Friday, October 5, 2007

Bestest Pizza Dough

This pizza dough is WAY better than the last one I posted. However, it doesn't lend itself to a spur-of-the-moment kind of dinner as the other one does, as this one requires a long, chilled rise - but the long, chilled rise is what makes it far superior to a shorter-rising dough. The recipe is really long, but it's not as complicated as its length might lead you to believe - it’s just that the directions are very detailed. You can even freeze the dough and use it a later date, but I think it’s best when it is fresh from the fridge. Seriously, this is the best pizza crust I’ve ever eaten, and I've eaten lots of pizza in my years. (I'm from NY, of course I've eaten at least twice my weight in pizza over the course of my life.) The quality of this crust has nothing to do with my prowess in the kitchen and everything to do with the proportions and timing.

Bestest Pizza Dough
modified from this recipe
(makes 3 balls of dough, each for a 10-inch pizza)
2 ¼ cups bread flour
¾ teaspoons + large pinch salt
Heaping ½ teaspoon active dry yeast
2 tablespoons extra virgin olive oil
¾ cup + 2 tablespoons warm water (about 110° F)
Extra virgin olive oil
Semolina flour or cornmeal
1. Put the flour into the bowl of an electric mixer (if you don’t have one, use a large metal bowl) and chill in the freezer for 5 minutes.
2. Remove the bowl from the freezer and add the salt and yeast. Stir to combine.
3. Stir the olive oil into the water and pour into the flour mixture. Stir until just combined.
4. Put the bowl onto the mixer. Using the dough hook attachment, mix on low speed (2 or 3, depending on what kind of mixer you have) until the dough is smooth, springy, and elastic. It should not stick to the sides of the bowl but should slightly stick to the bottom of the bowl. (If mixing by hand, stir vigorously with a metal spoon, rotating the direction of stirring every 20 seconds. Consider it a workout for your upper arms.) Regardless of the method, this should take about 6-7 minutes. If the dough sticks to the sides, add about a teaspoon of flour and continue mixing until it no longer sticks. If it does not stick to the bottom, add a teaspoon of cold water and mix well.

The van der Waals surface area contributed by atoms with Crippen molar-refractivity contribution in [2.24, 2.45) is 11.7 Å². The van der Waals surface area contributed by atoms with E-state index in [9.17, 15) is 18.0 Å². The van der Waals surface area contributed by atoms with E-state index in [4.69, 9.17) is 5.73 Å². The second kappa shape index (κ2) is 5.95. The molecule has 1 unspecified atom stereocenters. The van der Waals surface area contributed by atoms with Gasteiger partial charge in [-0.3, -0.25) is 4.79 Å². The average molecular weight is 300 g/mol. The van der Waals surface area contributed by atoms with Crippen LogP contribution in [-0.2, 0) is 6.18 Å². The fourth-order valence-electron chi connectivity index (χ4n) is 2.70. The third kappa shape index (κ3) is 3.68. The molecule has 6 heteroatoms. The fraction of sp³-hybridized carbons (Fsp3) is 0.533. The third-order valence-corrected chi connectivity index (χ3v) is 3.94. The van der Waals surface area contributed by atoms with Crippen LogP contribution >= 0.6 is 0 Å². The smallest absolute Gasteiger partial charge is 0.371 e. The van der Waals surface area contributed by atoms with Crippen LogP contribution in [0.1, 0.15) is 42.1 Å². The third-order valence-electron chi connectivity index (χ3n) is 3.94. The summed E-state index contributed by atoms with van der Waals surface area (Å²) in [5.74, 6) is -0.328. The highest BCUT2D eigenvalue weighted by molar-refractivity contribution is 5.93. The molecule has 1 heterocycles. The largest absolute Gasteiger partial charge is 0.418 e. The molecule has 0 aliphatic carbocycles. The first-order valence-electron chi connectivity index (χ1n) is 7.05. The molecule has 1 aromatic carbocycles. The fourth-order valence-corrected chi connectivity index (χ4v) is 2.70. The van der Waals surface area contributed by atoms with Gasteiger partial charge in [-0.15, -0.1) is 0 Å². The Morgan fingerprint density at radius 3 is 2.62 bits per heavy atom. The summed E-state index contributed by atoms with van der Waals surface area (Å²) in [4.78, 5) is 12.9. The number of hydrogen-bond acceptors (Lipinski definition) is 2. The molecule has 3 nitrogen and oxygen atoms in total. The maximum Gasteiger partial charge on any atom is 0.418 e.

5. Turn the dough out onto a lightly floured work surface. Slightly flatten the dough and cut it into three equal pieces.
6. Pour a little bit of extra virgin olive oil into each of 3 resealable quart-size plastic bags and rub the bags to distribute the oil all over the inside of the bags.
7. Flour your hands and shape each piece into a ball. Place each ball into a plastic bag and put the bags in the fridge. (If you plan on keeping the dough for longer than 3 days, put the bags in the freezer, then put them in the fridge the morning on which you plan to make pizza.)
8. Let the dough rest in the fridge for at least 24 hours and up to 3 days.
9. Remove the dough from the fridge 2 hours before making your pizza and unseal the plastic bag.
10. At least 45 minutes before baking, put a baking stone on the lowest rack of the oven and heat the oven as high as it will go (this is usually 550° F). If you don’t have a stone, use the back of a cookie sheet, but do not put it in the oven.
13. When the 2 hours are up, generously dust a pizza peel (or the back of a cookie sheet) with semolina or cornmeal.
14. Open the plastic bag, flour your hands well, and remove the dough from the bag. Form your hands into loose fists and toss the dough around in a circular motion on the backs of your hands until it is about 10” in diameter. (Be careful and move quickly – the dough will be very soft and elastic so don’t stay in one spot for too long.)
15. Place the dough on the peel. Top with whatever you’d like. (If you’re using sauce, don’t use too much, as it will make the crust soggy. If you’re using any watery vegetables – tomatoes, zucchini, etc. – sauté them beforehand so that they release as much water as possible before you put them on the pizza.)
16. Put the front edge of the peel against the back of the pizza stone and slide the peel back using short jerking motions so that the pizza ends up on the stone. (If you’re using a baking sheet, just put it on the oven rack.)
17. Bake the pizza until the crust is golden brown, about 8 minutes.
18. Let the pizza rest for a few minutes before cutting into it. Be patient. It’s worth the wait.

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